On the organize, train, and equip side of the problem, Space Force lieutenant colonel Genelle Martinez identifies how building a strong U.S. Space Force intelligence capability could depend on creating training programs focused on the technical content needed for well-informed space operations and contribute to a strong Space Force intelligence career field culture. In Lieutenant Colonel Martinez’s telling, the current approach that relies heavily on combined U.S. Air Force-U.S. Space Force initial skills training for intelligence professionals is efficient but not necessarily effective. The intelligence professional development case is just one of many where the very small scale of the U.S. Space Force is creating difficult trade-offs. The human and financial resources required to stand up service-unique training are scarce and cannot be applied to other missions.

Getting beyond military applications, Dr. Julian Waller’s consideration of potential nondemocratic models of governance for small human settlements across the solar system raises interesting questions about how separated societies can evolve and how people organize themselves in an environment where both removing oneself from the community (exit) and speaking out to change the community (voice) are difficult, expensive propositions.4 However, this process of evolution from command-oriented exploration missions likely will require significant time, since for the foreseeable future the early human inhabitants of these colonies are likely to be deeply dependent on and in essence directed by “mission control” elements back on Earth.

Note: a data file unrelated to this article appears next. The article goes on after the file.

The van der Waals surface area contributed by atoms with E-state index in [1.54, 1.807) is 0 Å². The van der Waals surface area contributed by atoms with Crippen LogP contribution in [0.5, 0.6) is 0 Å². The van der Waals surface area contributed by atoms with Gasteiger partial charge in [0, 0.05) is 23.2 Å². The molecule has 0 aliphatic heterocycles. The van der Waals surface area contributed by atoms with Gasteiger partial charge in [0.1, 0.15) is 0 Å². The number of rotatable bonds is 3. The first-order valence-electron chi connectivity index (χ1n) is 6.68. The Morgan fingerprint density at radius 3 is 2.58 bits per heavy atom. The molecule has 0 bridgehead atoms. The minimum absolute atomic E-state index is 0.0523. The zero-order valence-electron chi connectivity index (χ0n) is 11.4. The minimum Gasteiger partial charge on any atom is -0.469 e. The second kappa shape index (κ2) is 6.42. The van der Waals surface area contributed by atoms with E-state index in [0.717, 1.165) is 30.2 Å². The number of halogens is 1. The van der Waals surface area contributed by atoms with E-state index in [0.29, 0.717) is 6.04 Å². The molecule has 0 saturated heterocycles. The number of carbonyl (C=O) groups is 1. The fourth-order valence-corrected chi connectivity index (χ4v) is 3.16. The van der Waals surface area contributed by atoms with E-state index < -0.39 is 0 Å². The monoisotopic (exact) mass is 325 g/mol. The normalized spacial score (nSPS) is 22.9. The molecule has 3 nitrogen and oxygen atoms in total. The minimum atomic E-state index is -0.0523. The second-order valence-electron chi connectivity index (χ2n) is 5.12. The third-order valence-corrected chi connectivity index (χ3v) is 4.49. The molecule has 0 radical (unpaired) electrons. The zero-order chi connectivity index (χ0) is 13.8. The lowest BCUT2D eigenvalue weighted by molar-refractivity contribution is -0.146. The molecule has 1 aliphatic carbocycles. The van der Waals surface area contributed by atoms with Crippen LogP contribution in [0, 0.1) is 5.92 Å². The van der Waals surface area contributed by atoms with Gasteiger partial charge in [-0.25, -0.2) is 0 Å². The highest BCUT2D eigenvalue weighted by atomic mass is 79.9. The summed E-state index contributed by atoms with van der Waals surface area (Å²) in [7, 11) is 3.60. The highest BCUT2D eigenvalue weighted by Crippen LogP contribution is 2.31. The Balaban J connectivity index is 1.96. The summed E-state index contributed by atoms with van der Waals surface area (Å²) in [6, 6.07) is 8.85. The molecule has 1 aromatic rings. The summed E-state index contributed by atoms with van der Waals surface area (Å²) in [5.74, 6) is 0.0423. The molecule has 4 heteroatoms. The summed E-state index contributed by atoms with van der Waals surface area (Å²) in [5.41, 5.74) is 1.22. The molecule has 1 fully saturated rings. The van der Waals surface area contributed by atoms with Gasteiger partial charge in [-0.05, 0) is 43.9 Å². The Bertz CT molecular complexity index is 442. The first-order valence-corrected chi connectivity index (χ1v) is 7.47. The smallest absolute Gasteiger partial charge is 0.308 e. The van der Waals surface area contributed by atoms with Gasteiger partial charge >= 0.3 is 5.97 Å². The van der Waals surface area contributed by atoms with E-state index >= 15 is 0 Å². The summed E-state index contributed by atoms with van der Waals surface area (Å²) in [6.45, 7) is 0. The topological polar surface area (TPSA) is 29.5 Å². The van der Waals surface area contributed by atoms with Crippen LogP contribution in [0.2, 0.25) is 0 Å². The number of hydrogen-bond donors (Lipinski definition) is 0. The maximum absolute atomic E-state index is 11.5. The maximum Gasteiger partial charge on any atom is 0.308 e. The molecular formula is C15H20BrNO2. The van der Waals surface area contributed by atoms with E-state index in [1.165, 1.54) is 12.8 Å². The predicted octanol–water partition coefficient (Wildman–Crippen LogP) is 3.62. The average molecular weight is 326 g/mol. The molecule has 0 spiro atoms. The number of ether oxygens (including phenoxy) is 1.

While there are enormous advances being made in the advantages that humanity is gaining from space technology for both civilian and military purposes, that advancement could be seriously slowed or reversed by an increasingly dangerous orbital debris environment. Most debris-creating events are either unintentional or the result of difficult mission trade-offs, but some of the largest events in history have been intentional acts involving antisatellite weapons (ASATs). In this context, Space Force lieutenant Max Schreiber offers a radical proposal that the United States undertake civilian space cooperation with the North Korean regime to create disincentives for North Korea to pursue a direct ascent antisatellite weapon. Currently, a North Korean ASAT appears to be a hypothetical threat. The Secure World Foundation’s comprehensive Global Counterspace Capabilities report notes, “North Korea has no demonstrated capability to mount kinetic attacks on space assets: neither a DA-ASAT nor a co-orbital system. In its official statements, North Korea has not mentioned ASAT operations or intent, suggesting that there is no clear doctrine in Pyongyang’s thinking at this point.”5 Moreover, this argument likely overstates the universality of the costs imposed by debris from an ASAT test or attack, thereby assuming that a North Korean DA-ASAT attack or test would equally affect Russia and China, two key supporters that North Korea often seeks to play against one another. The current U.S.-led effort to develop a norm against destructive ASAT testing also aims to raise the political costs for potential ASAT developers and has generated significant support in the United Nations and among like-minded nations. It has also served to further isolate Russia and China as nonsignatories and poses no substantial technical disadvantage to advanced spacefaring nations for whom the task of intercepting a satellite is not terribly challenging.6